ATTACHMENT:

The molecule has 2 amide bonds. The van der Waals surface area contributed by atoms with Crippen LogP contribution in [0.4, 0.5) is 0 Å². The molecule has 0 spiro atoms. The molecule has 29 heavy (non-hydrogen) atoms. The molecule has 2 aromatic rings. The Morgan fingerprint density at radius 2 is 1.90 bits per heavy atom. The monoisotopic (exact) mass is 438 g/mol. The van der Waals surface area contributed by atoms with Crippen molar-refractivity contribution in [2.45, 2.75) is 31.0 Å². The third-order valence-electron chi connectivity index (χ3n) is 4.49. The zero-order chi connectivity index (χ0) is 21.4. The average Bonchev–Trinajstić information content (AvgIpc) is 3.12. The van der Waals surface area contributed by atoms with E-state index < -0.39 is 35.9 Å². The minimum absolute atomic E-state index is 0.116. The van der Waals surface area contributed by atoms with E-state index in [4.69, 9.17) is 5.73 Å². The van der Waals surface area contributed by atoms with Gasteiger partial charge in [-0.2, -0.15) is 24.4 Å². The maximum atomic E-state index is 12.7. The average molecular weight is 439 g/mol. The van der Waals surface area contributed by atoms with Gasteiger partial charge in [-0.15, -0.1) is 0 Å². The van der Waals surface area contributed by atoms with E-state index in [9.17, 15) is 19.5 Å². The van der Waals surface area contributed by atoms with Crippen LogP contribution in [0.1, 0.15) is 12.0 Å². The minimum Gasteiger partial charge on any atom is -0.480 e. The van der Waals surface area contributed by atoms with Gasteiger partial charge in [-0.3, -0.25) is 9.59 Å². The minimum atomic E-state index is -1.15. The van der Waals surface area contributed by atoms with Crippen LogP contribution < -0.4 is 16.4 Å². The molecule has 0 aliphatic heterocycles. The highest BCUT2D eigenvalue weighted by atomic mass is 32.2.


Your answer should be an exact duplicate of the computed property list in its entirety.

The molecule has 2 amide bonds. The van der Waals surface area contributed by atoms with Crippen LogP contribution in [0.4, 0.5) is 0 Å². The molecule has 0 spiro atoms. The molecule has 29 heavy (non-hydrogen) atoms. The molecule has 2 aromatic rings. The Morgan fingerprint density at radius 2 is 1.90 bits per heavy atom. The monoisotopic (exact) mass is 438 g/mol. The van der Waals surface area contributed by atoms with Crippen molar-refractivity contribution in [2.45, 2.75) is 31.0 Å². The third-order valence-electron chi connectivity index (χ3n) is 4.49. The zero-order chi connectivity index (χ0) is 21.4. The average Bonchev–Trinajstić information content (AvgIpc) is 3.12. The van der Waals surface area contributed by atoms with E-state index < -0.39 is 35.9 Å². The minimum absolute atomic E-state index is 0.116. The van der Waals surface area contributed by atoms with E-state index in [4.69, 9.17) is 5.73 Å². The van der Waals surface area contributed by atoms with Gasteiger partial charge in [-0.2, -0.15) is 24.4 Å². The maximum atomic E-state index is 12.7. The average molecular weight is 439 g/mol. The van der Waals surface area contributed by atoms with Gasteiger partial charge in [-0.15, -0.1) is 0 Å². The van der Waals surface area contributed by atoms with E-state index in [9.17, 15) is 19.5 Å². The van der Waals surface area contributed by atoms with Crippen LogP contribution in [0.1, 0.15) is 12.0 Å². The minimum Gasteiger partial charge on any atom is -0.480 e. The van der Waals surface area contributed by atoms with Gasteiger partial charge in [-0.3, -0.25) is 9.59 Å². The minimum atomic E-state index is -1.15. The van der Waals surface area contributed by atoms with Crippen LogP contribution < -0.4 is 16.4 Å². The molecule has 0 aliphatic heterocycles. The highest BCUT2D eigenvalue weighted by atomic mass is 32.2.